One of the big challenges managers face when planning Industrial IoT (IIoT) projects is choosing the right architecture or approach for solving business problems. Managers don’t simply decide to buy some IoT technology one day and then install it. Instead, they look at an issue, such as how to reduce energy on a production line or how to lower maintenance costs on wind turbines, and then apply IoT technologies. And that is the problem: too many IoT options but too few case studies that provide best practices. This situation is starting to change, however. A couple of examples follow.
First, the Industrial Internet Consortium (IIC) has produced a new white paper that offers practical guidance for deploying IIoT solutions within the concept of edge computing—a hot topic in the industry. The 19-page white paper defines edge computing architectural functions and underscores some key use case factors. The IIC white paper is aimed at technical people who have to implement IoT solutions, but this is the sort of document and shared learning necessary to drive wider adoption.
I spoke recently with two of the authors of the white paper, Mitch Tseng of Huawei and Todd Edmunds of Cisco, who pointed out that defining where the computing takes place in IIoT is less important than harnessing the technology in the right way to achieve valuable business outcomes. They also noted that both edge and cloud computing are important to many IIoT use cases, and the key is in orchestrating the various resources to optimize the outcomes.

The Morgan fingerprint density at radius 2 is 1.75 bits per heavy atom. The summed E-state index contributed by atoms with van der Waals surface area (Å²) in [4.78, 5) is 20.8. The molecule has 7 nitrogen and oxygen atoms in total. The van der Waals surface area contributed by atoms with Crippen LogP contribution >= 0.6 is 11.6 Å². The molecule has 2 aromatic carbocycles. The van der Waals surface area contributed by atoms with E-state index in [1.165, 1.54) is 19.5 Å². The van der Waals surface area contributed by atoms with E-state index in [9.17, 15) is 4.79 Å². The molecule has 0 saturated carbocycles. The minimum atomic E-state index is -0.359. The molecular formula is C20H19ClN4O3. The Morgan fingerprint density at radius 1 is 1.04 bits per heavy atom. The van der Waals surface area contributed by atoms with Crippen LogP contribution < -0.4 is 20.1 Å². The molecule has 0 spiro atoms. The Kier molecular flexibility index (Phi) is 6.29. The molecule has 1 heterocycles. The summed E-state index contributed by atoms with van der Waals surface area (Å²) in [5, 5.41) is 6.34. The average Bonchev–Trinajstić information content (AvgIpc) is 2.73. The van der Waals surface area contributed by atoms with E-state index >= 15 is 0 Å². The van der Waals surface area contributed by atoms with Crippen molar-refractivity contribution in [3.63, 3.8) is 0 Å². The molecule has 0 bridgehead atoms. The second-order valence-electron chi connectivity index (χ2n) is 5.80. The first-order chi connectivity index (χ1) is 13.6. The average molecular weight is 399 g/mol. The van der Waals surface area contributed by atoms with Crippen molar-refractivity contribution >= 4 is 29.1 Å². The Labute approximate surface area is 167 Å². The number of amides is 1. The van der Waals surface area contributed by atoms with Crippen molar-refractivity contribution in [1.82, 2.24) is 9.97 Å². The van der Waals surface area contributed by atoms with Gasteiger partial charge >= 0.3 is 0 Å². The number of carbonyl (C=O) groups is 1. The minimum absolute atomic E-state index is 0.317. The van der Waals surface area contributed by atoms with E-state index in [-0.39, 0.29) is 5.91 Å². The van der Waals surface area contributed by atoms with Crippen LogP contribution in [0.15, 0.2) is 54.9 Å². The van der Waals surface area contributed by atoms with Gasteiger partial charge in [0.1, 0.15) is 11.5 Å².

Their work is not finished, by any means. The next step calls for the IIC to produce a more technical report that addresses in greater detail how to implement an IIoT architecture that is managed, orchestrated, trustworthy, and secure. Engineers who need to deploy IIoT solutions should benefit greatly from the collective thinking in that yet-to-be-published document.
Mark Venables recently noted the complexity in IIoT and the challenge to provide new tools in his online piece about Thing Query Language (TQL). He highlights Atomiton, a company founded 5 years ago that developed TQL as an operating system for enabling machines, equipment, or devices to talk to each other and that can be programmed, similar to Microsoft’s Visual Basic Programming language. The software is currently used in oil & gas, smart cities, agriculture, and industrial automation settings, but could be applied in other sectors as well. Atomiton was founded by Jane Ren, one of the original founders of GE’s digital arm.
Atomiton is not the only technology vendor working to smooth the pathway for IIoT implementations, of course. Other examples of companies providing valuable IIoT products or solutions include PTC, OSIsoft, Siemens, AWS, Microsoft, Oracle, and C3 IoT.
Solving industrial problems with IIoT solutions is still in its early phase. No one company has the full stack of products or services to meet the corporate demand. A group of vendors working together or through an integrator has proven successful. As the Navigant Research Leaderboard: IoT Platform Vendors report noted, there are hundreds of firms offering solutions, which makes for a complex and sometimes confusing ecosystem. So, when efforts to simplify or provide valuable or tested approaches in using IIoT technology become widely known, it helps drive adoption and reduce wasted efforts. I’m all for that.